Pos. Num. Rider Bike Gap
1 93 Marc MARQUEZ Honda 41'55.949
2 4 Andrea DOVIZIOSO Ducati +0.648
3 29 Andrea IANNONE Suzuki +1.259
4 42 Alex RINS Suzuki +2.638
5 26 Dani PEDROSA Honda +5.274
6 41 Aleix ESPARGARO Aprilia +9.396
7 9 Danilo PETRUCCI Ducati +14.285
8 46 Valentino ROSSI Yamaha +15.199
9 43 Jack MILLER Ducati +16.375
10 25 Maverick VIÑALES Yamaha +22.457
11 21 Franco MORBIDELLI Honda +27.025
12 30 Takaaki NAKAGAMI Honda +27.957
13 38 Bradley SMITH KTM +28.821
14 5 Johann ZARCO Yamaha +32.345
15 17 Karel ABRAHAM Ducati +37.639
16 45 Scott REDDING Aprilia +39.585
17 12 Thomas LUTHI Honda +40.763
18 55 Hafizh SYAHRIN Yamaha +56.296
19 10 Xavier SIMEON Ducati +58.981
20 81 Jordi TORRES Ducati +59.513
    Not Classified    
  35 Cal CRUTCHLOW Honda 19 Laps
  19 Alvaro BAUTISTA Ducati 22 Laps
    Not Finished 1st Lap    
  99 Jorge LORENZO Ducati 0 Lap
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That was one of my favourite Jethro Tull numbers back in the 60's. Marc did a splendid job as did Dovi. Marc dd it at home and after JL dumped it, (all on his lonesome), Dovi just brought it home whilst providing some front running entertainment and as always, huge data for the team to work with. Oops! HRC up against Ducati next year. The big kick was Aprilia today. The Noale factory has the riders in place for 2019 for sure. The bike just needs a little spit and polish. I think Bradly Smith will be a huge asset in terms of that. KTM GP? I reckon Aprilia will have them for toast next year. Just need a bit of KTM, well, maybe a 1/4 of KTM GP funding.

Fantastic race! Great to see the Suzukis in the mix, and an amazing result for AE41. The only shame is that JL99 crashed out so early.

And I know VR46 has a bazillion fans, but cutting away from a race for the lead between 4 riders with only a few laps to go to watch VR pass Miller for 8th was pretty lame.

He appears to be blaming MM for his off and went into great detail explaining why. I was at that corner and was very much looking forward to JL99 scrapping at the front and have no rider preference, only the quality of the racing and the state of our sport.

That corner is a horror, much trickier than it at first appears and we knew the first corner in all races would be crackers, and it was, Aragon has had many big crashes there. We also mustn’t forget that the only thing they cannot practice is the start into the first corner..

JL will of course be very upset but seeing it live and two replays later I can only see the usual Aragon first corner ‘bomb dropped’. It’s a shame because MM really did have to earn that one, Dovi will have been gutted! But a great day, great racing and a great advert for the sport-except for the comedy entry and exit arrangements:you haven’t got time and I can’t be bothered but the highest amount of planning counted for absolutely nothing...!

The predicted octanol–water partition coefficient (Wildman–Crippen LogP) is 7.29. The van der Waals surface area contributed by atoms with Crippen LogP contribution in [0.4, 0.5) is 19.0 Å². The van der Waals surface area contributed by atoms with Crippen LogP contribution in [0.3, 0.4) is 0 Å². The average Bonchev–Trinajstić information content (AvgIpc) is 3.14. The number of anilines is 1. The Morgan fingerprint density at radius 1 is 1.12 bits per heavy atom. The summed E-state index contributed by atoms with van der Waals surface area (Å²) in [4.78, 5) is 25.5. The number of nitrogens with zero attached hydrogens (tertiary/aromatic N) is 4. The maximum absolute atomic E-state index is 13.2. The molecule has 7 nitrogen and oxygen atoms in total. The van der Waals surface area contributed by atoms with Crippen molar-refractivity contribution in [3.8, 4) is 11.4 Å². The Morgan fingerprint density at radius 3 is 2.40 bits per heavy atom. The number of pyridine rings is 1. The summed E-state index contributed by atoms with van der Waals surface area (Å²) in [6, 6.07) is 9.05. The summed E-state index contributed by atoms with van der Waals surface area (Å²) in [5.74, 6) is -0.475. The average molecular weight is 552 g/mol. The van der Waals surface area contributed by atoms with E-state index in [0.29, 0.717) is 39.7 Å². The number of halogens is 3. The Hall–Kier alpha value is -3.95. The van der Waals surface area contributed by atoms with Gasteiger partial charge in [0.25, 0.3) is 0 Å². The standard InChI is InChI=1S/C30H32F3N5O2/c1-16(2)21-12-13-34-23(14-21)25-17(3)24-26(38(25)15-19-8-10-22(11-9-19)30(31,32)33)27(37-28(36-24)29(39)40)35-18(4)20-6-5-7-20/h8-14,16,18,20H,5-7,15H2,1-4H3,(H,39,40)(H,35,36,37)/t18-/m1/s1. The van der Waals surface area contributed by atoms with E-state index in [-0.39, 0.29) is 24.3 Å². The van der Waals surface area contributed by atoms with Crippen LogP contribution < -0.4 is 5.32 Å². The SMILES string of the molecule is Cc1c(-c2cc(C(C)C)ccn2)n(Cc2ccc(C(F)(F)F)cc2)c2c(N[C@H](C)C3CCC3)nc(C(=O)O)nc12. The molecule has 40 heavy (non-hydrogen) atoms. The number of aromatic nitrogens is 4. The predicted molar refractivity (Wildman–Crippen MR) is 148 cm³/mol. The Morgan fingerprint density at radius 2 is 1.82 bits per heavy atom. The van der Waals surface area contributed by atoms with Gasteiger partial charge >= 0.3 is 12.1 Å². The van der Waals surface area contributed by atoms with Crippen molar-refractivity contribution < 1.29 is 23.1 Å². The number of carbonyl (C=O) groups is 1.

At one point while Dovi and MM were trading places or coming close to it, the MotoGP video coverage showed (a graphic with) the top speed of these 2 riders being with a few tenths of one another.  "Grunt" aside, are their bikes much closer in top end speed than the usual banter leads us to believe?

Marquez had a much better line going through the last two corners leading onto the back straight.  Dovi would always enter that left hand corner too tight because his change of direction from the previous right hander was too sluggish.  It was frustrating me watching it because I knew unless Dovi was right up Marc's clacker, he was never gonna get past him by the end of the straight. The Honda's are pretty close on top speed now anyway, so the commentators superlatives of how fast the Ducati is, would be a slight exaggeration. 

Plus Marc was quicker than Dovi in the second half of the circuit before the back straight, so it was an uphill battle for Dovi.  Dovi did battle hard though, gotta give him credit for that!


Lorenzo makes it really, really, really hard for me to like him. I understand he's frustrated, but it doesn't take much to realize he crashed on his own and Marquez had no fault except to be in the vicinity. Heck, Marquez and him were never even side by side.

Oh well. I hope this isn't a sign of impending HRC civil war in 2019.

Sure, Marquez let of the brakes to make a run up the inside... who wouldnt... its the first corner!  Sure he was a bit wide... it never seems to bother Dovi.  Dovi just "over and unders" him. 

Whereas Lorenzo doesnt like to concede those kinds of passes.  In fact Lorenzo is very much like Rossi in that regard, they both resist the pass and push for the next corner.  Hence why both of those riders are hard to pass.
Lorenzo was so intent on resisting the pass that he missed an oppurtunity to over and under him.  In the end, its a pretty hard ask to lay the blame on Marquez.  Sure Marquez didnt make the cleanest pass, but Lorenzo stuffed up and crashed all on his own... there was plenty of space between the two bikes. Lorenzo didnt even have to "sit" up when Marquez came through.  

"Tire management" = watching paint dry.
When Iannone entered the fray and thereafter between 04 and 93 was FANTASTIC.

I too was quite bummed that we didn't get to see 99 here. He would have torn off and changed the pace for the earlier laps and brought more to the mix. Right with you CLX and RC8 yet again about Jorge, what a twit (you're welcome David for removing the a) when he gripes. That was all himself. The Polite Era is gladly behind us Jorge, and no one owes you your preferred line.